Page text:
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Cotton, Sugar, Coffee Futures Advance; Cocoa, Orange Juice Drop

March 18 (Bloomberg) -- Cotton and sugar climbed as concerns eased that global demand for commodities may slump. Coffee also gained, while cocoa and orange juice declined.

In the first three days of the this week, cotton tumbled 9.7 percent and sugar plunged 10 percent after an earthquake and tsunami killed thousands in Japan and sparked explosions at nuclear plants, threatening the global economy. The Thomson Reuters/Jefferies CRB Index of 19 raw materials gained as much as 1.1 percent today.

“The world is looking now at commodities and saying there is no reason for prices to be going down,” said John Flanagan, the president of Flanagan Trading Corp. in Fuquay-Varina, North Carolina.

Cotton for May delivery surged by the exchange limit of 7 cents, or 3.6 percent, to settle at $1.9912 a pound at 2:49 p.m. on ICE Futures U.S. in New York. The price declined 2.8 percent this week. The fiber reached a record $2.197 on March 7 as global demand outstripped supplies.

The dollar was down 1.6 percent this week against a basket of six major currencies, enhancing the appeal of goods in the U.S., the world’s biggest cotton shipper.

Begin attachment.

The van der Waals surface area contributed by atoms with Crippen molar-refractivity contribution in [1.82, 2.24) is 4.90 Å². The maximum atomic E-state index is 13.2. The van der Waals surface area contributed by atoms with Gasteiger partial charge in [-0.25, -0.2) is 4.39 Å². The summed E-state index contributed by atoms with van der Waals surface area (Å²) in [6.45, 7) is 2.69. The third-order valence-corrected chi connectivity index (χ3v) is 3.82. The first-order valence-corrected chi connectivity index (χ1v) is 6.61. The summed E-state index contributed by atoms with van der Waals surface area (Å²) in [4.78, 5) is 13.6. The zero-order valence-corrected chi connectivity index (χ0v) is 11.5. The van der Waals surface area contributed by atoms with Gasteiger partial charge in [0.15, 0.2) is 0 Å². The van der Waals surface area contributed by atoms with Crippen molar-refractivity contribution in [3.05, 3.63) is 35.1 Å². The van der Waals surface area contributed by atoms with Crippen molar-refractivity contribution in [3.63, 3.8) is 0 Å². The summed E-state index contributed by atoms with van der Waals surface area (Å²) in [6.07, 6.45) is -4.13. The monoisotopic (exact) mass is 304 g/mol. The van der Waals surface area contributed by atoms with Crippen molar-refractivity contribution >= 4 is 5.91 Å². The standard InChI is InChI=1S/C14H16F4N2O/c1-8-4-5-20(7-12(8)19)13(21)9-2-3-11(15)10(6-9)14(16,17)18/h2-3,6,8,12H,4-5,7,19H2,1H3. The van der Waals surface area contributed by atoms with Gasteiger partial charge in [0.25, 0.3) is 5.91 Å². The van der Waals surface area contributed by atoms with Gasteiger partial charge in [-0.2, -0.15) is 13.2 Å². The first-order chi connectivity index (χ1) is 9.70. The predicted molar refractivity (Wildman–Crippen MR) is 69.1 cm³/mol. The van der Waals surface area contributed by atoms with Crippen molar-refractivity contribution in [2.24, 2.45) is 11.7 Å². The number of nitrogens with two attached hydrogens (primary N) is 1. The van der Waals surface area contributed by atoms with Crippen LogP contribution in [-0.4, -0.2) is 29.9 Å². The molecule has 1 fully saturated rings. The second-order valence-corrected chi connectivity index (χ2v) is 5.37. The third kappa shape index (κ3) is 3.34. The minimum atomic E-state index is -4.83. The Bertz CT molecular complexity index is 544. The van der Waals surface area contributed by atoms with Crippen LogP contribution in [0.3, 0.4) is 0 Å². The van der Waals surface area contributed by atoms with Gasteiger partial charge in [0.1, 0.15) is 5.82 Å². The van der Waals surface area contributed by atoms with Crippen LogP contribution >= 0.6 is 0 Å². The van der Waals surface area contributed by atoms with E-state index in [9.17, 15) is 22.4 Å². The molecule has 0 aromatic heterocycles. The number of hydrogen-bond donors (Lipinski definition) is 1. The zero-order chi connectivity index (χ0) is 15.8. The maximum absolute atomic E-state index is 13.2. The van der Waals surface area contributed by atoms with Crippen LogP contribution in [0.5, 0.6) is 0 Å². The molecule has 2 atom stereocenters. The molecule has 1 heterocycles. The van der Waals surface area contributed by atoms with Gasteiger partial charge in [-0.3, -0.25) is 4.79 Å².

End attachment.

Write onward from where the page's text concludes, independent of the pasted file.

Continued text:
“A weakened dollar makes export commodities cheaper and more desirable,” Flanagan said.

Raw-sugar futures for May delivery climbed 0.97 cent, or 3.6 percent, to 27.71 cents a pound. This week, the price dropped 4 percent. The commodity reached a 30-year high of 36.08 cents on Feb. 2.

Arabica-coffee futures for May delivery advanced 5.3 cents, or 2 percent, to $2.762 a pound. The price gained 0.7 percent this week. On March 9, the commodity reached a 14-year high of $2.9665.

Cocoa Tumbles

Cocoa futures for May delivery plunged $155, or 4.7 percent, to $3,127 a metric ton in New York. This week, the price plummeted 8.4 percent, the most since mid-June 2009.

Orange-juice futures for May delivery slid 1.4 cents, or 0.8 percent, to $1.6345 a pound. This week, the price dropped 2.7 percent.

On London’s NYSE Liffe, refined-sugar futures rose, while cocoa and robusta coffee fell.

To contact the reporter on this story: Chris Prentice in New York at

To contact the editor responsible for this story: Steve Stroth at

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